ORAL HISTORY OF HELEN BISSEL Interviewed by Sarah Kolb
October 21, 2002
Mrs. Kolb: A good way for us to get started is to find out why you came to Oak Ridge.
Mrs. Bissell: My husband was working in the American Limestone office in Knoxville, and he saw a request for people to work for the Clinton Engineering Works. They did not say what they would be doing, but it was for the war effort. They hired him to work at Y-12, where he remained until he retired.
Mrs. Kolb: Were you married and living in Knoxville at the time?
Mrs. Bissell: Yes. At first, we weren’t offered a house in Oak Ridge, because we did live in Knoxville. He could commute. This was the spring of ’43. By November, they asked him to move to Oak Ridge. On December the third, we moved into a “C” house in Oak Ridge.
Mrs. Kolb: Did you have children then?
Mrs. Bissell: Yes, we had two children at that time. We intended to go to my mother��s in Knoxville for Christmas, however. We had an ice storm the night before, and we couldn’t drive our car, so my husband thought we were so disappointed. We didn’t know anyone, but he had met Harvey Saler at work. He lived across the street. So we might visit he and his wife for a while, he said. Later, we became very close friends with the Salers.
Mrs. Kolb: Well, tell me what, who were your children that you had.
Mrs. Bissell: We had Jane, who was seven, in the first, six, in the first grade, and then we had Johnny, who was, no, we had Keith, who was three when we moved here.
Mrs. Kolb: Okay.
Mrs. Bissell: Yeah, I got kind of mixed up.
Mrs. Kolb: That’s fine. It doesn’t make any difference. Just feel free to talk. Did you want to tell me the names of the rest of your children now? You could tell me who your other children are.
Mrs. Bissell: Well, we have Elaine and Betty and Johnny.
Mrs. Kolb: Okay. Do they all live around here now?
Mrs. Bissell: The two sons live in Nashville, and Elaine lives in Chattanooga, but Betty lives in Clinton, and Jane lives out in the country between here and Kingston.
Mrs. Kolb: How many grandchildren do you have?
Mrs. Bissell: I have eight grandchildren.
Mrs. Kolb: Oh, my. Well, where did your children go to school?
Mrs. Bissell: Well, I was going to tell you about Jane. She was in the first grade when we moved here, and she walked up to Cedar Hill on the boardwalk. It was just a block away and had just opened.
Mrs. Kolb: Did the other children go to Cedar Hill?
Mrs. Bissell: Yes.
Mrs. Kolb: They all went to Cedar Hill?
Mrs. Bissell: Yes, they did.
Mrs. Kolb: Okay. I was interested in the conditions that you had when you lived here, and you said you had to walk on boardwalks over the mud.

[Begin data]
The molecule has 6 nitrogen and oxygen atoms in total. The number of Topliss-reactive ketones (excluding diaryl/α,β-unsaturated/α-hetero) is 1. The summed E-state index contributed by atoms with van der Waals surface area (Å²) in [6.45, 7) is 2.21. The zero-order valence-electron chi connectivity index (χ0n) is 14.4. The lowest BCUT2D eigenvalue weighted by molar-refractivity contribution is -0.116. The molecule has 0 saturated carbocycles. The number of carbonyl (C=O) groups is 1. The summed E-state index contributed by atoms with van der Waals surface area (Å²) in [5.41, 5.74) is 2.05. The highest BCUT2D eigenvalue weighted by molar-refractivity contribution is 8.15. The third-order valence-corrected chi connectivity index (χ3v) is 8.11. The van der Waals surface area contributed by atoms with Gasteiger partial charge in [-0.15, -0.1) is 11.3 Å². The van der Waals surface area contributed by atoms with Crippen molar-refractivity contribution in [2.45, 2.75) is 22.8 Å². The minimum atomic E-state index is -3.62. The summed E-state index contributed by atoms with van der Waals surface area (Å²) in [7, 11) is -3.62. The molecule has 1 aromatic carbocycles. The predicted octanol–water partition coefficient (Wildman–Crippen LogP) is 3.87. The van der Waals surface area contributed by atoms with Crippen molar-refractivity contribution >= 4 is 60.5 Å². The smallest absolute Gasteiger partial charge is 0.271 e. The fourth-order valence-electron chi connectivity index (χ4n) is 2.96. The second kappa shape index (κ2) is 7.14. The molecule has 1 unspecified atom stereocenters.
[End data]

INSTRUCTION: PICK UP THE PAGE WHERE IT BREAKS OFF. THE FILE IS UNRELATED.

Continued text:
Mrs. Bissell: Well, yes, we walked in boardwalks. They went all the way down to Jackson Square and they were very handy to walk on ’cause there was so much mud.
Mrs. Kolb: What kind of shoes did you have to wear?
Mrs. Bissell: Well, we had to wear big, comfortable shoes. We had a large grocery store in Jackson Square called the Community Store. Before we could get our car repaired, when we went to the store, we filled our car with water and then carried a jug of water to put in the car in order to get back home. We had nice department stores in Jackson Square all the time. They changed often. First we had Miller’s, then Taylor��s, Loveman’s, Value Mart, and then Watson���s.
Mrs. Kolb: So Watson’s was one of the main stores down there?
Mrs. Bissell: Yes.
Mrs. Kolb: What grocery? And you did all your shopping at Jackson Square essentially.
Mrs. Bissell: Yes, yes, we did.
Mrs. Kolb: Was Grove Center there? Was that there at that time?
Mrs. Bissell: They were just beginning to build in Grove Center.
Mrs. Kolb: So you wouldn’t have gone there very often.
Mrs. Bissell: No.
Mrs. Kolb: Well, did you walk down to Jackson Square most of the time to do your shopping?
Mrs. Bissell: Yes, we did.
Mrs. Kolb: Was there some kind of public transportation that you could take?
Mrs. Bissell: Yes. They had buses, and they just charged five cents to ride the bus.
Mrs. Kolb: So you could, if you had a lot to carry, you could ride a bus if you wanted to, it isn’t so terribly far.
Mrs. Bissell: Yes. None of the wives in my neighborhood worked, so we visited during the day. We often had lunch together. Food was rationed, so we had simple things. I remember we had baked beans and a lot of salmon loaf. I don’t know why, but cans of salmon were plentiful. For a while, we could drive away from the town and go by the farm houses, where people had moved out. There were flower gardens in the yard and sometimes there was a barn that went with the house. They started developing the land, and then we were not permitted to go back.
Mrs. Kolb: Okay. What kind of, you said your entertainment was simple. Did you ever attend any public dances. You were married and had a family. You may not have.